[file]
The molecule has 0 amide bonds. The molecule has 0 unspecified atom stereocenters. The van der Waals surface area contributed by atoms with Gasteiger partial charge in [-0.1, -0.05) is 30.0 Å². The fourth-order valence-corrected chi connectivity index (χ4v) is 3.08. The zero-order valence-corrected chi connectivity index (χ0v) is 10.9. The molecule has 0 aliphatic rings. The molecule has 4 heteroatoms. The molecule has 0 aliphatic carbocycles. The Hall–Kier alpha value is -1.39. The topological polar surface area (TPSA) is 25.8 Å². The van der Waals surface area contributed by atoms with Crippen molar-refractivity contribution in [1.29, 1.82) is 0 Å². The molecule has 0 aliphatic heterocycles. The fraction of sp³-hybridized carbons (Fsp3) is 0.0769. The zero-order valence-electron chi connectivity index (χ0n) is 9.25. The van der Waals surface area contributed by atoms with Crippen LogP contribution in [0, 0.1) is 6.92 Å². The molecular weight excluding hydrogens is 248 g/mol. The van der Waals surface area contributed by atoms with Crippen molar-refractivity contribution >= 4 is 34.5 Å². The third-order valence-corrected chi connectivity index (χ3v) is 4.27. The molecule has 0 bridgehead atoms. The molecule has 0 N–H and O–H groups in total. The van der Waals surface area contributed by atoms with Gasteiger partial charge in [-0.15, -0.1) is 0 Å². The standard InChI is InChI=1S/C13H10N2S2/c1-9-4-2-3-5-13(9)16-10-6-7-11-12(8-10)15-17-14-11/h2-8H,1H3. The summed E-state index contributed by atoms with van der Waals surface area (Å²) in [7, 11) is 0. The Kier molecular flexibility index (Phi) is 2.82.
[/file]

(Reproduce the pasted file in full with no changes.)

The molecule has 0 amide bonds. The molecule has 0 unspecified atom stereocenters. The van der Waals surface area contributed by atoms with Gasteiger partial charge in [-0.1, -0.05) is 30.0 Å². The fourth-order valence-corrected chi connectivity index (χ4v) is 3.08. The zero-order valence-corrected chi connectivity index (χ0v) is 10.9. The molecule has 0 aliphatic rings. The molecule has 4 heteroatoms. The molecule has 0 aliphatic carbocycles. The Hall–Kier alpha value is -1.39. The topological polar surface area (TPSA) is 25.8 Å². The van der Waals surface area contributed by atoms with Crippen molar-refractivity contribution in [1.29, 1.82) is 0 Å². The molecule has 0 aliphatic heterocycles. The fraction of sp³-hybridized carbons (Fsp3) is 0.0769. The zero-order valence-electron chi connectivity index (χ0n) is 9.25. The van der Waals surface area contributed by atoms with Crippen LogP contribution in [0, 0.1) is 6.92 Å². The molecular weight excluding hydrogens is 248 g/mol. The van der Waals surface area contributed by atoms with Crippen molar-refractivity contribution >= 4 is 34.5 Å². The third-order valence-corrected chi connectivity index (χ3v) is 4.27. The molecule has 0 bridgehead atoms. The molecule has 0 N–H and O–H groups in total. The van der Waals surface area contributed by atoms with Gasteiger partial charge in [-0.15, -0.1) is 0 Å². The standard InChI is InChI=1S/C13H10N2S2/c1-9-4-2-3-5-13(9)16-10-6-7-11-12(8-10)15-17-14-11/h2-8H,1H3. The summed E-state index contributed by atoms with van der Waals surface area (Å²) in [7, 11) is 0. The Kier molecular flexibility index (Phi) is 2.82.